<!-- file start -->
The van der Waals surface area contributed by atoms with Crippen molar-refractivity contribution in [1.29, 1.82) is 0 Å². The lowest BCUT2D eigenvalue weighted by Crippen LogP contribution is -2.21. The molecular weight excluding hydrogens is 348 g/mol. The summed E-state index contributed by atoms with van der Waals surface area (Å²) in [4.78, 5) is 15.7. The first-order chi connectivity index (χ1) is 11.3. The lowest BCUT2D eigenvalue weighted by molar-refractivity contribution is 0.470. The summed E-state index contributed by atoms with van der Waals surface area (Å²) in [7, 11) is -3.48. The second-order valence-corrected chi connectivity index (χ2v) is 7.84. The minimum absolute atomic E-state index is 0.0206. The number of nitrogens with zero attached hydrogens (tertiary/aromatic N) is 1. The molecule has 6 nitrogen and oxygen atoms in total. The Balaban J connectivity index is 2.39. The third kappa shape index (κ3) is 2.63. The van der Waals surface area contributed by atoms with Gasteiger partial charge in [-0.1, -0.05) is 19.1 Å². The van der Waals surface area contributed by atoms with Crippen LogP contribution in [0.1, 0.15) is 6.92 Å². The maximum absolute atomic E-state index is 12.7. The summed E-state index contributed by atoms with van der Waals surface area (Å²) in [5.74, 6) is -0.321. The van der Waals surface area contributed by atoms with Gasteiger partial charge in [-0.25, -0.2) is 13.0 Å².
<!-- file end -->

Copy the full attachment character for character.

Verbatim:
The van der Waals surface area contributed by atoms with Crippen molar-refractivity contribution in [1.29, 1.82) is 0 Å². The lowest BCUT2D eigenvalue weighted by Crippen LogP contribution is -2.21. The molecular weight excluding hydrogens is 348 g/mol. The summed E-state index contributed by atoms with van der Waals surface area (Å²) in [4.78, 5) is 15.7. The first-order chi connectivity index (χ1) is 11.3. The lowest BCUT2D eigenvalue weighted by molar-refractivity contribution is 0.470. The summed E-state index contributed by atoms with van der Waals surface area (Å²) in [7, 11) is -3.48. The second-order valence-corrected chi connectivity index (χ2v) is 7.84. The minimum absolute atomic E-state index is 0.0206. The number of nitrogens with zero attached hydrogens (tertiary/aromatic N) is 1. The molecule has 6 nitrogen and oxygen atoms in total. The Balaban J connectivity index is 2.39. The third kappa shape index (κ3) is 2.63. The van der Waals surface area contributed by atoms with Gasteiger partial charge in [-0.1, -0.05) is 19.1 Å². The van der Waals surface area contributed by atoms with Crippen LogP contribution in [0.1, 0.15) is 6.92 Å². The maximum absolute atomic E-state index is 12.7. The summed E-state index contributed by atoms with van der Waals surface area (Å²) in [5.74, 6) is -0.321. The van der Waals surface area contributed by atoms with Gasteiger partial charge in [-0.25, -0.2) is 13.0 Å².